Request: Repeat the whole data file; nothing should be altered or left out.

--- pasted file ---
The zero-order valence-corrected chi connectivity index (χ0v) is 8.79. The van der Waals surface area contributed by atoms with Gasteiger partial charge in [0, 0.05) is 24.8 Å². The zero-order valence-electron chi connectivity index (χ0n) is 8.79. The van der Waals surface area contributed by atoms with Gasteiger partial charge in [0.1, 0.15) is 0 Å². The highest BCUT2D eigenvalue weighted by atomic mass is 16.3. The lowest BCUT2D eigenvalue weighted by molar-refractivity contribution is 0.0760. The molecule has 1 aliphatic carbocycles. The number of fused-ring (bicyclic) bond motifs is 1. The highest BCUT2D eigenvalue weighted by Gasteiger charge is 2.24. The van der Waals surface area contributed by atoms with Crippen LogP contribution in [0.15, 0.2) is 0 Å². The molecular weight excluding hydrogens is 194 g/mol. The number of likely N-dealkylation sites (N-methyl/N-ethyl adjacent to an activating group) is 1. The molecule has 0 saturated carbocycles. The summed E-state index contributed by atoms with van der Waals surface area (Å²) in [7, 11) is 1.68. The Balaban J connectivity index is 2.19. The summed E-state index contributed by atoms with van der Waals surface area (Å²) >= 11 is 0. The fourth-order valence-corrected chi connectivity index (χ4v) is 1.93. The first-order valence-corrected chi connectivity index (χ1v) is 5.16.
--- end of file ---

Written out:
The zero-order valence-corrected chi connectivity index (χ0v) is 8.79. The van der Waals surface area contributed by atoms with Gasteiger partial charge in [0, 0.05) is 24.8 Å². The zero-order valence-electron chi connectivity index (χ0n) is 8.79. The van der Waals surface area contributed by atoms with Gasteiger partial charge in [0.1, 0.15) is 0 Å². The highest BCUT2D eigenvalue weighted by atomic mass is 16.3. The lowest BCUT2D eigenvalue weighted by molar-refractivity contribution is 0.0760. The molecule has 1 aliphatic carbocycles. The number of fused-ring (bicyclic) bond motifs is 1. The highest BCUT2D eigenvalue weighted by Gasteiger charge is 2.24. The van der Waals surface area contributed by atoms with Crippen LogP contribution in [0.15, 0.2) is 0 Å². The molecular weight excluding hydrogens is 194 g/mol. The number of likely N-dealkylation sites (N-methyl/N-ethyl adjacent to an activating group) is 1. The molecule has 0 saturated carbocycles. The summed E-state index contributed by atoms with van der Waals surface area (Å²) in [7, 11) is 1.68. The Balaban J connectivity index is 2.19. The summed E-state index contributed by atoms with van der Waals surface area (Å²) >= 11 is 0. The fourth-order valence-corrected chi connectivity index (χ4v) is 1.93. The first-order valence-corrected chi connectivity index (χ1v) is 5.16.